Flick teaches good values but lacks great acting
"What happens in Vegas stays in Vegas," unless you are Gray (Heather Graham). For her, one night in Vegas carries emotional baggage back on the plane ride home, teaches a valuable lesson about homosexuality and intrigues the audience with new twists. Unfortunately, her spastic persona throughout the process of self-discovery, in addition to the quirks of those around her, detracts from the overall quality of the movie.
Gray and her brother Sam (Thomas Cavanagh) are unusually close, sharing a cozy loft, going out together regularly and finishing each others sentences. Tired of being mistaken for a couple, the two decide to get back out into the dating game. They start their search at the dog park, where the gorgeous Charlie (Bridget Moynahan) just happens to be. Gray approaches her for a little pre-interview before signaling for Sam to "come in for the kill." One day later the three are on their way to Vegas for Sam and Charlie's wedding.
What follows is Gray's whole life turning upside down as she realizes that she is "Gray without the 'r'" and madly in love with her brother's love interest. And as she tries to figure out just what to do about it, the audience cannot help but watch as new twists continually create funny moments and a more complex storyline.
The plotline of "Gray Matters" is a nice change from the usual romance comedy. Instead of the typical story of the man and woman in a complex love story who end up together in the end, Sue Kramer (writer and director) presents a brother and sister who are so compatible that they fall in love with the same woman. The issue of homosexuality is not made light but, rather, is addressed as acceptable and common. Kramer's writing is superb and has just the right amount of jokes and humor. It also sends a good message to the audience about supporting homosexuality and being comfortable with who you are: a bit cliché, but nice nonetheless.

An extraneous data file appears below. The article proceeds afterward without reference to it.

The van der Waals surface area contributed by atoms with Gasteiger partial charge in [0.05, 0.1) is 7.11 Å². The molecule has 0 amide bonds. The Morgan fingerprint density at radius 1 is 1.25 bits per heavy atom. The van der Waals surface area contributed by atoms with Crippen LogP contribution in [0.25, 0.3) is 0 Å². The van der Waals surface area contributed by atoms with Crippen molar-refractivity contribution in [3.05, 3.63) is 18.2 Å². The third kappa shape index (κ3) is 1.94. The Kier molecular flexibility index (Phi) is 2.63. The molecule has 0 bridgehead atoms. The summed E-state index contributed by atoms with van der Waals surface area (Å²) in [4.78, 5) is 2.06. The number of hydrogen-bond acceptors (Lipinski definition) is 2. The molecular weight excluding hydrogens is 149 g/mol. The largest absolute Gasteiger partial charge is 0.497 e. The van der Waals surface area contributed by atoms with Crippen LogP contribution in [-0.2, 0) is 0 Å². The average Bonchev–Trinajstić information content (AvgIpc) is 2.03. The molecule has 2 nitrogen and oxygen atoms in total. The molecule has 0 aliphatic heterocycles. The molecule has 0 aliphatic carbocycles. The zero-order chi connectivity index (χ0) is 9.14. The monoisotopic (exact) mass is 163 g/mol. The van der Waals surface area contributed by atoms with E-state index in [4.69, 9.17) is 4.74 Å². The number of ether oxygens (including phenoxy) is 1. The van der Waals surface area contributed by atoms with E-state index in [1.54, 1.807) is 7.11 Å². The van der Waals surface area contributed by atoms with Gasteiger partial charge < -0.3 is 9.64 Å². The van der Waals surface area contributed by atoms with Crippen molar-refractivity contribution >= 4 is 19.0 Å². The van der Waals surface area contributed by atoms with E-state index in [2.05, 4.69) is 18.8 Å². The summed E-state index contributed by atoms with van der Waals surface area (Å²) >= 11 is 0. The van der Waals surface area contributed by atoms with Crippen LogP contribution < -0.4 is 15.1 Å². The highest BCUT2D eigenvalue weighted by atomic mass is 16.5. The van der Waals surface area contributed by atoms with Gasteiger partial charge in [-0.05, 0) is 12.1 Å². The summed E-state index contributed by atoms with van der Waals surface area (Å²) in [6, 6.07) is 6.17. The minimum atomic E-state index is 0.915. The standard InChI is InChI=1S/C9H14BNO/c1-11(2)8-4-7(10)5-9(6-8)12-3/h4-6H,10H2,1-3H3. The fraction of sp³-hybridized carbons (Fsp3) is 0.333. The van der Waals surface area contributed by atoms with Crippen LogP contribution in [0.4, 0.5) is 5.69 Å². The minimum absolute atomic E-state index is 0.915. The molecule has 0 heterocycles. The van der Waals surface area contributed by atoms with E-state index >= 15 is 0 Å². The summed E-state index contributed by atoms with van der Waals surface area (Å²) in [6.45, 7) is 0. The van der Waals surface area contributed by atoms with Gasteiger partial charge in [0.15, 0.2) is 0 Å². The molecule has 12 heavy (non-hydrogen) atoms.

Despite the plotline, the acting hinders the movie as a whole. Most of the characters, Gray and Sam included, have such pinpoint, over-the-top personalities that by the end of the movie they come off as annoying. While this may have been exactly what Kramer was looking for and, therefore, not the fault of the actors, it takes away from the quality of the movie. Cavanagh tends to talk too fast and in a staccato manner. This works when Sam first meets Charlie and is too nervous to talk normally, but not in most other situations. Graham is constantly frazzled, causing some laughs, but her antics turn tiresome and contrived as she continually ponders over her sexuality and confuses herself more than necessary.
The most enjoyable character had to be Carrie (Molly Shannon), Gray's outspoken best friend who "loves Oprah so much" she would be a surrogate mother for her. She constantly puts Gray at ease with her gossiping and self-realizations, both of which call for good laughs. Another lesser role, but one of the better, is the Scottish cabbie, Gordy (Alan Cumming). When Gray is the most in need, he is right by her side helping in every way possible, even dressing up as a woman. His devotion to Gray and kind heart charms Gray and viewers.
Despite the so-so acting, "Gray Matters" will keep the audience guessing what the next twist will be for the entirety of the film.
"Gray Matters" (96 minutes, AMC Loews Dupont 5) is rated PG-13 for mature thematic material, sexual content and language.
Maya Calabrese. Maya is a SSEEENNNIIOOORRR! Her guilty pleasures include MTV, chocolate, boys and blasting music in her granny mobile with the windows down. More »